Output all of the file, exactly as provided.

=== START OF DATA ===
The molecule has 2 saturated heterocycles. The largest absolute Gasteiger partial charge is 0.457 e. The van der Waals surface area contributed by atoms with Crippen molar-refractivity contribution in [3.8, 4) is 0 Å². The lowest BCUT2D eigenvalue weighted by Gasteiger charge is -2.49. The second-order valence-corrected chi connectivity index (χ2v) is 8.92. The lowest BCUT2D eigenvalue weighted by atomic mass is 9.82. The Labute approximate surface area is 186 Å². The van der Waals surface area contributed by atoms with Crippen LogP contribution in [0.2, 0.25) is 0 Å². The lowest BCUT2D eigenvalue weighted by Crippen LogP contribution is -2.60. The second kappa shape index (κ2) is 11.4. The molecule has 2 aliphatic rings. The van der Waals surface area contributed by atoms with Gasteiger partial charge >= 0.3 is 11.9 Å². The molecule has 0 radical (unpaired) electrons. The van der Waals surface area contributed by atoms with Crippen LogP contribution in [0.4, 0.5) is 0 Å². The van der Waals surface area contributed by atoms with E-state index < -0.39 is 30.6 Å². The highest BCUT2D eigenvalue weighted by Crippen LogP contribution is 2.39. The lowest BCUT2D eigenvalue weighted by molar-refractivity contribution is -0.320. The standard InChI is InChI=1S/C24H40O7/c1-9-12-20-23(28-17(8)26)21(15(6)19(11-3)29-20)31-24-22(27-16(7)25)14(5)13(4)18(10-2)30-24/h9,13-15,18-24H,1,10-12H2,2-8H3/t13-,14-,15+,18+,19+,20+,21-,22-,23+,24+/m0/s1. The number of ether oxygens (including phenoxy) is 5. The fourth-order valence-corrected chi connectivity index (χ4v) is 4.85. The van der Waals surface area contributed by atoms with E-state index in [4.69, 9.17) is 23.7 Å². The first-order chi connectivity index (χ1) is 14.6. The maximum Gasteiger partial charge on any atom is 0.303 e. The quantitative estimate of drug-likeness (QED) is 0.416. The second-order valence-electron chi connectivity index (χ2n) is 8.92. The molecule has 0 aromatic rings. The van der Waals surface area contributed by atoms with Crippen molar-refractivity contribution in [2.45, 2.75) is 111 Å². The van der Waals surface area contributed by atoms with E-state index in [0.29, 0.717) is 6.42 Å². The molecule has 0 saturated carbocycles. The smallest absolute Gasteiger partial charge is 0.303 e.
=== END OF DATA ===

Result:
The molecule has 2 saturated heterocycles. The largest absolute Gasteiger partial charge is 0.457 e. The van der Waals surface area contributed by atoms with Crippen molar-refractivity contribution in [3.8, 4) is 0 Å². The lowest BCUT2D eigenvalue weighted by Gasteiger charge is -2.49. The second-order valence-corrected chi connectivity index (χ2v) is 8.92. The lowest BCUT2D eigenvalue weighted by atomic mass is 9.82. The Labute approximate surface area is 186 Å². The van der Waals surface area contributed by atoms with Crippen LogP contribution in [0.2, 0.25) is 0 Å². The lowest BCUT2D eigenvalue weighted by Crippen LogP contribution is -2.60. The second kappa shape index (κ2) is 11.4. The molecule has 2 aliphatic rings. The van der Waals surface area contributed by atoms with Gasteiger partial charge >= 0.3 is 11.9 Å². The molecule has 0 radical (unpaired) electrons. The van der Waals surface area contributed by atoms with Crippen LogP contribution in [0.4, 0.5) is 0 Å². The van der Waals surface area contributed by atoms with E-state index < -0.39 is 30.6 Å². The highest BCUT2D eigenvalue weighted by Crippen LogP contribution is 2.39. The lowest BCUT2D eigenvalue weighted by molar-refractivity contribution is -0.320. The standard InChI is InChI=1S/C24H40O7/c1-9-12-20-23(28-17(8)26)21(15(6)19(11-3)29-20)31-24-22(27-16(7)25)14(5)13(4)18(10-2)30-24/h9,13-15,18-24H,1,10-12H2,2-8H3/t13-,14-,15+,18+,19+,20+,21-,22-,23+,24+/m0/s1. The number of ether oxygens (including phenoxy) is 5. The fourth-order valence-corrected chi connectivity index (χ4v) is 4.85. The van der Waals surface area contributed by atoms with E-state index in [4.69, 9.17) is 23.7 Å². The first-order chi connectivity index (χ1) is 14.6. The maximum Gasteiger partial charge on any atom is 0.303 e. The quantitative estimate of drug-likeness (QED) is 0.416. The second-order valence-electron chi connectivity index (χ2n) is 8.92. The molecule has 0 aromatic rings. The van der Waals surface area contributed by atoms with Crippen molar-refractivity contribution in [2.45, 2.75) is 111 Å². The van der Waals surface area contributed by atoms with E-state index in [0.29, 0.717) is 6.42 Å². The molecule has 0 saturated carbocycles. The smallest absolute Gasteiger partial charge is 0.303 e.